• A heart can love as many people as it chooses
  • Experience develops real understanding, chips away at judgementalism, grows compassion and the ability to reach.
  • Socks get lost
  • I cannot always prevent/head-off challenges.
  • When brothers grow older, they can give 7 second hugs and still be manly
  • Some boys have to learn by walking through the challenges – and I can do nothing while prayer can
  • All 10 year olds go through the blues
  • Not everyone loves or responds or makes decisions the way I do – but I can meet them where they are and love them right there.

It’s spring here at the blue cotton house. I sat outside with my 4th boy-to-man – and talked about real repentance, listening to the still, quiet voice of God for a decision he needed  to make. He faced a challenge – and is soul grew taller from it.

“We all need to find the path to the mercy-seat,” I told him. “If I were a perfect mom, I wouldn’t know how to take you there. We all miss it, need forgiveness. We all need to know the way to the mercy-seat. We all miss it.”

I’m not sure I would have learned that lesson without being a mom to these 5 boys to men.

I don’t think Motherhood will ever stop surprising me. There are days I wish it would – on one of those days where I do everything right. I have a sneaking suspicion, though, that with every surprise is the opportunity to love more deeply, more completely.surprisedbymotherhood-book-banner-zoe2There’s something delightful going on, not just in the blogging world, but in the book world today. I’m not a pom-pom-kind-of-cheerleader, but I really, really believe I’d be a good labor-and-delivery cheer-leader – and that’s what I get to do today as part of Lisa-Joe Baker’s Launch Team  – oohhhh and ahhhh over the birthday of her book baby, Surprised by Motherhood.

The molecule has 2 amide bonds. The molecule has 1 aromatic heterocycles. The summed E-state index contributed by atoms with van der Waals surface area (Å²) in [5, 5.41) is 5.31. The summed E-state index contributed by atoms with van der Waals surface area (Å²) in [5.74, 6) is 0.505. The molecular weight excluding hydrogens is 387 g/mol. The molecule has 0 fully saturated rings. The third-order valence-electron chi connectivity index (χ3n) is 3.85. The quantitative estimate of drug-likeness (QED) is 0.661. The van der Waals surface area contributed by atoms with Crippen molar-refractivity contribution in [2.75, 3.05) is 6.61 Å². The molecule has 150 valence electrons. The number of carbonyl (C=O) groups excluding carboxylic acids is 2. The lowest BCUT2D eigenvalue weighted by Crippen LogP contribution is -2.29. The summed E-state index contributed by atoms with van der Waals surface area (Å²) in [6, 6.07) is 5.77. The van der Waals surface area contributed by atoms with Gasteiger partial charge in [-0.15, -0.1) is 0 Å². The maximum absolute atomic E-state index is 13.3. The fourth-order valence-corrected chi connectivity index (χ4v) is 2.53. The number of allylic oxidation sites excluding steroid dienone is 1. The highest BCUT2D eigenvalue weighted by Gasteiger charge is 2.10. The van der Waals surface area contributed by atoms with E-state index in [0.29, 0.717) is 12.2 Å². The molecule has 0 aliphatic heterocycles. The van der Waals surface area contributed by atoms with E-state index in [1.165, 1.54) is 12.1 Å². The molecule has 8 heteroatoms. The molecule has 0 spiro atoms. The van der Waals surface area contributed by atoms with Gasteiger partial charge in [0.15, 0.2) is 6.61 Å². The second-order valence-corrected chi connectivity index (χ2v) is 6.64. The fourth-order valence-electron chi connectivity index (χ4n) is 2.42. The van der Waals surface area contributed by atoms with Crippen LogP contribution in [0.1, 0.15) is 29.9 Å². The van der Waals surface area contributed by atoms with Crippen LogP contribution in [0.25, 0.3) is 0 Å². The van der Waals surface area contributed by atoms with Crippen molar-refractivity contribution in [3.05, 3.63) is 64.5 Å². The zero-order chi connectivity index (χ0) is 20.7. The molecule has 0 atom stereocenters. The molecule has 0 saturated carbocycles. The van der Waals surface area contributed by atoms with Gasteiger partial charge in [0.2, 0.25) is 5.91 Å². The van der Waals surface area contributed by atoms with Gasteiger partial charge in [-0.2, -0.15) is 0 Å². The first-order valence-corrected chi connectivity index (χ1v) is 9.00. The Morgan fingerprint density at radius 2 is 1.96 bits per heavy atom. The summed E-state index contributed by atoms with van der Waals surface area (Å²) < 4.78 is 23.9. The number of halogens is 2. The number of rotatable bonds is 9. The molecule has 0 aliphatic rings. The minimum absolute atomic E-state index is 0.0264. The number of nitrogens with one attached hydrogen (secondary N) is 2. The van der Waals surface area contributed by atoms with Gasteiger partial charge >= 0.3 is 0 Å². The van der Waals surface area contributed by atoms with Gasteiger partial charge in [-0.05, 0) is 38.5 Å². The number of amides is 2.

It’s not a warm-fuzzy, feel-good, stereo-typical accounting of motherhood. Surprised by Mother is something more. She has pulled the rich threads of her family and woven a history of awakening, understanding, forgiving, self-growing and becoming – sharing a story that encourages other moms to study their history, to understand, forgive, grow and become. Maybe the greatest surprise of Motherhood is not the wear and tear of our bodies, the endurance – even the stories we hold dear in our hearts – but how we grow to love those around us and ourselves so much better.

Lisa-Jo tells a story like you’re sitting on the porch, drinking some Kiwi-Lime Ginger Tea and chess squares, watching the kids and heart-stories and encouragement spill out. She doesn’t hang out dirty laundry. She vintages a careful inheritance, pulling things out to reveal something incredibly beautiful. In the telling, she encourages you to do the same with your story – to vintage a careful inheritance, to pull it out, to find the beautiful, the strong, the courageous in it.  Her voice cheers, laughs robustly, encourages, lifts up – is real in the hard places.  You don’t want the visit to end but at the same time you cannot wait for your journey for your story to begin.

To read the first 3 chapters, click here. To order Lisa-Jo’s book, click here. You are also welcome to add your own story: “Surprised by Motherhood” here, too. You can read my “Surprised by Motherhood” story below.